National Catholic Reporter
The Independent Newsweekly

Archives  | 

Send This Page to a Friend

 Today's Take:  NCR's daily Web column
Each weekday over the course of a week, a member of the NCR staff offers a commentary on one or more topics in the news.  It's our way of introducing you to some of the people carrying out the NCR mission of faith and justice based journalism.

January 19, 2004
Vol. 1, No. 183




Tom Fox The last years of Martin Luther King

By Tom Fox, NCR publisher

Today is a special day as we commemorate the life and vision of Martin Luther King Jr.

As the years pass the nation views King as both a slain civil rights leader and as a preacher of nonviolence. Seldom, however, do we remember King for the blistering critiques of U.S. policies, both domestic and foreign, which evolved in the years before his death.

Thus, the most frequent images we view show King as battling desegregation in Birmingham (1963); reciting his dream of racial harmony at the rally in Washington (1963); marching for voting rights in Selma, Alabama (1965), and finally, lying dead on the motel balcony in Memphis (1968).

Other Today's Takes by Tom Fox
Nov. 21, 2003 The readers speak
Nov. 20, 2003 (un)Holy Matrimony
Nov. 19, 2003 Talking about celibacy
Nov. 18, 2003 Why bishops won't talk about celibacy
Oct. 10, 2003 Why Catholics are jittery
Sept. 26, 2003 Priest of the poor
Sept. 25, 2003 A revolution deferred: sex and the church Part II
Sept. 24, 2003 Sex and the mission of the church
But what about the period between 1965 and 1968? Those speeches were filmed or taped as well. But they seldom get shown on TV today.

Why is this? Part of the answer seems to rest in the fact that in the early 1960s when King focused his challenges on legalized discrimination, the media and the nation's political powers were with him. But they left him as he became a more radical critique of U.S. policies.

In the years before his death he developed more of a "class" critique, decrying the huge income gaps between rich and poor, and calling for "radical changes in the structure of our society" to redistribute wealth and power.

By 1967, King had also become the nation's most prominent opponent of the Vietnam War. Some decades-long King supporters now argue that he came to his fullness late in his human rights crusade. They point to his "Beyond Vietnam" speech, delivered at New York's Riverside Church on April 4, 1967 -- a year to the day before he was murdered -- as his most piercing critique of a nation then already adrift from its founding principles.

In that speech King called the United States "the greatest purveyor of violence in the world today."

From Vietnam to South Africa to Latin America, King said, the United States was "on the wrong side of a world revolution." He questioned "our alliance with the landed gentry of Latin America," and asked why the United States was suppressing revolutions "of the shirtless and barefoot people" in the Third World, instead of supporting them.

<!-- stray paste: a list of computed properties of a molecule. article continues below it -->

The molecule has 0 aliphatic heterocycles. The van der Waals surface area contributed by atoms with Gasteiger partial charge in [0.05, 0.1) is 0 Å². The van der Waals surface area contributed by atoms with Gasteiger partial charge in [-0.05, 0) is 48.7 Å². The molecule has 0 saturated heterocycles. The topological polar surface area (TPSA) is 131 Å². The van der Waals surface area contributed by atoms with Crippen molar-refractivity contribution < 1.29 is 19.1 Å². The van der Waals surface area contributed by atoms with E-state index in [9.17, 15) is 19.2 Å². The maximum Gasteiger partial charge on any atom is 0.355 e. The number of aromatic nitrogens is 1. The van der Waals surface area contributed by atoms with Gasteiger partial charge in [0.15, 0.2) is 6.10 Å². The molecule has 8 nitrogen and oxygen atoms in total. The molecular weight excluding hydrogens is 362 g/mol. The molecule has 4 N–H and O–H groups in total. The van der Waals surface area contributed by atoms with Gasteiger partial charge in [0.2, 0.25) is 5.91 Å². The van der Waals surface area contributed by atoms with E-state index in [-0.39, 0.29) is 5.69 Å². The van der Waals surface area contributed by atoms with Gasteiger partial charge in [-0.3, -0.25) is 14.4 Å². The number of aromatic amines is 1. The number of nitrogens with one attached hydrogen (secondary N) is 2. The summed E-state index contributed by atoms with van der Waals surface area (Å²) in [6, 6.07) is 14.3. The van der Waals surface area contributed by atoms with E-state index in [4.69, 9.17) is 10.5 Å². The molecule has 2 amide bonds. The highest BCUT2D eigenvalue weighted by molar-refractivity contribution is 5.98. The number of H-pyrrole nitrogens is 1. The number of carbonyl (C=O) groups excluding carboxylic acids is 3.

In foreign policy, King also offered an economic critique, complaining about "capitalists of the West investing huge sums of money in Asia, Africa and South America, only to take the profits out with no concern for the social betterment of the countries."

That speech, according to FAIR, the national media watch group, was loudly denounced by the media. Time magazine called it "demagogic slander that sounded like a script for Radio Hanoi." The Washington Post said that "King has diminished his usefulness to his cause, his country, and his people."

King spent the final months of his life organizing the most militant project of his life: the Poor People's Campaign. He crisscrossed the country to assemble "a multiracial army of the poor" that would descend on Washington -- engaging in nonviolent civil disobedience at the Capitol, if need be -- until Congress enacted a poor people's bill of rights. Reader's Digest warned of an "insurrection."

King's emerging economic bill of rights called for massive government jobs programs to rebuild America's cities. He saw a crying need to confront a Congress that had demonstrated its "hostility to the poor" -- appropriating "military funds with alacrity and generosity" but providing "poverty funds with miserliness."

What King saw in 1967 has an unsettling ring of familiarity today. So we ask: Are we a nation of high principles or have we simply fallen to greed and militarism? Why do repeated public opinion polls overseas find the United States is the number one threat to world peace?

On this day as we commemorate the life of Martin Luther King are we willing to look at ourselves objectively? Are we willing to patriotically criticize our nation as King did? On this day it might be helpful to take a few minutes to read or reread King's "Beyond Vietnam" speech and as we do to rededicate ourselves to the principles for which King lived and died.

PS: Tonight, PBS broadcasts a new documentary, "Citizen King," that focuses on the last five years of King's life. Early reviews indicate it portrays King's larger social and political critique. Consult your local listings.

Tom Fox is NCR publisher. He can be reached at

Top of Page   | Home
Copyright © 2003 The National Catholic Reporter Publishing  Company, 115 E. Armour Blvd., Kansas City, MO 64111 
TEL:  1-816-531-0538   FAX:  1-816-968-2280